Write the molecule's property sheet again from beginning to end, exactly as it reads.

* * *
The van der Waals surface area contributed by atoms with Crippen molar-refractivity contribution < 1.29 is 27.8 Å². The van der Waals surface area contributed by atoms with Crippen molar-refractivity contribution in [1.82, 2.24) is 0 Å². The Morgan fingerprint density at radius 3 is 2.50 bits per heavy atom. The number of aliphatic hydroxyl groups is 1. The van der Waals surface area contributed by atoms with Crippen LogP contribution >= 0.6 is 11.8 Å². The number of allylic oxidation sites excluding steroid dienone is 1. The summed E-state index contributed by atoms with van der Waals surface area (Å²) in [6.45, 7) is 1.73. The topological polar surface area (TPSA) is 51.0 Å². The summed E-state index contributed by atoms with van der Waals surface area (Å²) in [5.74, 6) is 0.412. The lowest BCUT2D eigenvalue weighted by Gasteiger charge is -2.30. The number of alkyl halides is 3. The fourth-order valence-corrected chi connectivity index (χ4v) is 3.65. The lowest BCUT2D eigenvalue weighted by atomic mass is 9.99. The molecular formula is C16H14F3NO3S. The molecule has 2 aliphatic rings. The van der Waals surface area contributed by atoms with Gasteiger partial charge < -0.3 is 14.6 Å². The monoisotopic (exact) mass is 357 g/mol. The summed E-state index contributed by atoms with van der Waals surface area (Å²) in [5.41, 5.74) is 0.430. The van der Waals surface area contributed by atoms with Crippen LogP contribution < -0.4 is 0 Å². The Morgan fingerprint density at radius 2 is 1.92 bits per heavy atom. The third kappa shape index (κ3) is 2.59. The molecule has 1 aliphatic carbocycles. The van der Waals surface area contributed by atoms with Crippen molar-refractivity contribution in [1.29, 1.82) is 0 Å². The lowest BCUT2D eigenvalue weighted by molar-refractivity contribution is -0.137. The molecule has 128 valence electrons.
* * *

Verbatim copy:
The van der Waals surface area contributed by atoms with Crippen molar-refractivity contribution < 1.29 is 27.8 Å². The van der Waals surface area contributed by atoms with Crippen molar-refractivity contribution in [1.82, 2.24) is 0 Å². The Morgan fingerprint density at radius 3 is 2.50 bits per heavy atom. The number of aliphatic hydroxyl groups is 1. The van der Waals surface area contributed by atoms with Crippen LogP contribution >= 0.6 is 11.8 Å². The number of allylic oxidation sites excluding steroid dienone is 1. The summed E-state index contributed by atoms with van der Waals surface area (Å²) in [6.45, 7) is 1.73. The topological polar surface area (TPSA) is 51.0 Å². The summed E-state index contributed by atoms with van der Waals surface area (Å²) in [5.74, 6) is 0.412. The lowest BCUT2D eigenvalue weighted by Gasteiger charge is -2.30. The number of alkyl halides is 3. The fourth-order valence-corrected chi connectivity index (χ4v) is 3.65. The lowest BCUT2D eigenvalue weighted by atomic mass is 9.99. The molecular formula is C16H14F3NO3S. The molecule has 2 aliphatic rings. The van der Waals surface area contributed by atoms with Gasteiger partial charge < -0.3 is 14.6 Å². The monoisotopic (exact) mass is 357 g/mol. The summed E-state index contributed by atoms with van der Waals surface area (Å²) in [5.41, 5.74) is 0.430. The van der Waals surface area contributed by atoms with Crippen LogP contribution < -0.4 is 0 Å². The Morgan fingerprint density at radius 2 is 1.92 bits per heavy atom. The third kappa shape index (κ3) is 2.59. The molecule has 1 aliphatic carbocycles. The van der Waals surface area contributed by atoms with Crippen molar-refractivity contribution in [1.29, 1.82) is 0 Å². The lowest BCUT2D eigenvalue weighted by molar-refractivity contribution is -0.137. The molecule has 128 valence electrons.